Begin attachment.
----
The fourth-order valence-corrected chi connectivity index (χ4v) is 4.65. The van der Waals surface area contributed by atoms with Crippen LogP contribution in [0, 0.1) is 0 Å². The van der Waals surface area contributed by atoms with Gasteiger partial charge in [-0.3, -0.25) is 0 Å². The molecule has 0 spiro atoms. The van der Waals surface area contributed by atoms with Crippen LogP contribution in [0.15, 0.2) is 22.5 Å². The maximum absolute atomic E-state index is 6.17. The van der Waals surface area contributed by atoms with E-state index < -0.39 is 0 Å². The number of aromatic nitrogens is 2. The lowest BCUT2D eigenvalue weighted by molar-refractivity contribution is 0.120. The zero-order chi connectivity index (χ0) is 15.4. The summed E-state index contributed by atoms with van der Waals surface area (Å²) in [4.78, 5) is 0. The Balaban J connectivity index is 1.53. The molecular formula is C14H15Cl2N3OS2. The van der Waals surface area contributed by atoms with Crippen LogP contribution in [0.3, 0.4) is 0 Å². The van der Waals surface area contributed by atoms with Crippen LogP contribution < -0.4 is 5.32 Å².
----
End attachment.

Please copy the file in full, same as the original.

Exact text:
The fourth-order valence-corrected chi connectivity index (χ4v) is 4.65. The van der Waals surface area contributed by atoms with Crippen LogP contribution in [0, 0.1) is 0 Å². The van der Waals surface area contributed by atoms with Gasteiger partial charge in [-0.3, -0.25) is 0 Å². The molecule has 0 spiro atoms. The van der Waals surface area contributed by atoms with Crippen LogP contribution in [0.15, 0.2) is 22.5 Å². The maximum absolute atomic E-state index is 6.17. The van der Waals surface area contributed by atoms with E-state index < -0.39 is 0 Å². The number of aromatic nitrogens is 2. The lowest BCUT2D eigenvalue weighted by molar-refractivity contribution is 0.120. The zero-order chi connectivity index (χ0) is 15.4. The summed E-state index contributed by atoms with van der Waals surface area (Å²) in [4.78, 5) is 0. The Balaban J connectivity index is 1.53. The molecular formula is C14H15Cl2N3OS2. The van der Waals surface area contributed by atoms with Crippen LogP contribution in [0.3, 0.4) is 0 Å². The van der Waals surface area contributed by atoms with Crippen LogP contribution < -0.4 is 5.32 Å².